Your Creditor's Meeting: Ten Important Facts You Need To Know

2 March 2016
 Categories: , Blog


You may already realize that a bankruptcy filing is a legal matter and is decided by a court, but what many people don't realize is that the creditor's meeting is very likely the one and only time you will be appearing in "court" for your bankruptcy. Once you have met with your attorney, filled out the paperwork, and filed your chapter 7 bankruptcy petition with the federal court, you will be summoned to this important meeting to answer questions about your financial affairs. To learn 10 important facts about the creditor's meeting, read on.

1. This meeting, sometimes called a 341 meeting (after the bankruptcy code), is an opportunity to meet with the bankruptcy trustee and provide any additional information about your financial situation under oath.

2. These meetings are usually held in a federal building, but not necessarily in a formal courtroom setting. A large conference room in a federal building is often used. The more informal setting can help ease the filer's anxiety about the event somewhat.

3. Plan to spend two to four hours in the meeting. Don't worry, though, there will be other parties there for the same reason as you and your part should last only a few minutes. It should be noted that this meeting is open to the public, but avoid bringing your children with you if possible.

4. It is called a creditor's meeting, but creditors very seldom attend. A common reason for a creditor to attend is to verify a reaffirmation of a loan. For example, you may be able to keep your vehicle (and thus avoid surrendering) if you agree to leave the loan off the bankruptcy petition and continue to make payments as agreed.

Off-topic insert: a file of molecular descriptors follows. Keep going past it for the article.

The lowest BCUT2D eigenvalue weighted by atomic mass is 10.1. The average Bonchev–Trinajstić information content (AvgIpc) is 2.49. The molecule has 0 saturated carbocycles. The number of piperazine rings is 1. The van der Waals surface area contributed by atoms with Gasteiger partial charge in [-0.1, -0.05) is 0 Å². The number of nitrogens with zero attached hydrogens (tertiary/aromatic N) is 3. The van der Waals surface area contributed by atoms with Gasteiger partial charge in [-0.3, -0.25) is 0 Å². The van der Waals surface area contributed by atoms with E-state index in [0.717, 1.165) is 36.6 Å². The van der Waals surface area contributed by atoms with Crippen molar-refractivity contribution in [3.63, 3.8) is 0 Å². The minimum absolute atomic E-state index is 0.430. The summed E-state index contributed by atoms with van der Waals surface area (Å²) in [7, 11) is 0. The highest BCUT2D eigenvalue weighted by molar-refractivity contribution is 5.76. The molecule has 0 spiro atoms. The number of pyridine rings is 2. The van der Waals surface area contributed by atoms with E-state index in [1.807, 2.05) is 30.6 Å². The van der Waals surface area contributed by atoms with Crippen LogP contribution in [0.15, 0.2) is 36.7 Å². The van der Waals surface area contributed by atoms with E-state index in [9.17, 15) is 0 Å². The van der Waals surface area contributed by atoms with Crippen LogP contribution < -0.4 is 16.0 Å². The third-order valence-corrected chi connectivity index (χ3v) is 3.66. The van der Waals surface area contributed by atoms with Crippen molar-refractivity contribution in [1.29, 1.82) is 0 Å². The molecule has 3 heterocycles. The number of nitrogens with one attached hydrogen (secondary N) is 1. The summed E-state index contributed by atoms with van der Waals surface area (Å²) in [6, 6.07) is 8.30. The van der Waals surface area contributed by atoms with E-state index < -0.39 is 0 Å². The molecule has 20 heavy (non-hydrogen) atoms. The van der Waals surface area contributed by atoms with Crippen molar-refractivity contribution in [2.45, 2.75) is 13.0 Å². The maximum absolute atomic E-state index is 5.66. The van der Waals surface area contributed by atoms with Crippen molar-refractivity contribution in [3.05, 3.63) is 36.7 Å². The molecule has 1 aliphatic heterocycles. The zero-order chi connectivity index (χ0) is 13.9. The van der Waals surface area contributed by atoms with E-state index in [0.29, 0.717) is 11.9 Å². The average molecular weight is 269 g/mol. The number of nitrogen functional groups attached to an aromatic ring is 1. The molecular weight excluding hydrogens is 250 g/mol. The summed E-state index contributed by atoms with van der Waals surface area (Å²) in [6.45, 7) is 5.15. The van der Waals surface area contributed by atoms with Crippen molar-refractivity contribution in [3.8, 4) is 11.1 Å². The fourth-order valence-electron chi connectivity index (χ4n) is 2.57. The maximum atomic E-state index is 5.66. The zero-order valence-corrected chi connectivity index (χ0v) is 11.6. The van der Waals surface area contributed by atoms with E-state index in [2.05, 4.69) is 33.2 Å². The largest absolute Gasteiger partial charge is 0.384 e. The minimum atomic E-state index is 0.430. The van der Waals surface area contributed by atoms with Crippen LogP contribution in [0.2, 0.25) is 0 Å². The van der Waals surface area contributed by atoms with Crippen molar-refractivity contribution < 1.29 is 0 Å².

5. Another issue that may attract the attention of a creditor and prompt their attendance at the meeting is your recent use of a credit card prior to declaring bankruptcy. You should be prepared to show that the charges were necessary for fulfilling your basic needs, such as transportation, housing or food, and not for a new big screen television.

6. Make sure that you bring government-issued photo identification, such as a driver's license or passport, and your Social Security card with you to the meeting. Additionally, bring along a copy of your bankruptcy petition if the need for verification arises.

7. Your attorney will be there to support you during your time with the trustee, but don't be too worried if you don't actually see them prior to your name being called. Your attorney may have other clients at the same or even at other creditor's meetings during the same time period.

8. Names are usually called in alphabetical order (by last name) and when you hear your name called, you must stand and approach the bench, table or desk of the bankruptcy trustee. Expect the trustee to ask you the following questions:

  • Do you have any past bankruptcies?
  • Have you read the bankruptcy petition and is this your signature?
  • Is the petition a complete, honest and accurate accounting of your debts and assets?
  • Did you file your tax returns for last year?

9. If a creditor objects to their inclusion on the bankruptcy petition, you may be given a future date for a continuance of the meeting.

10. Most meetings are over in no time and without any issues, and soon you will be on your way to planning for a better financial future. Consult with your bankruptcy attorney for more information about how your local federal districts handle creditor's meetings.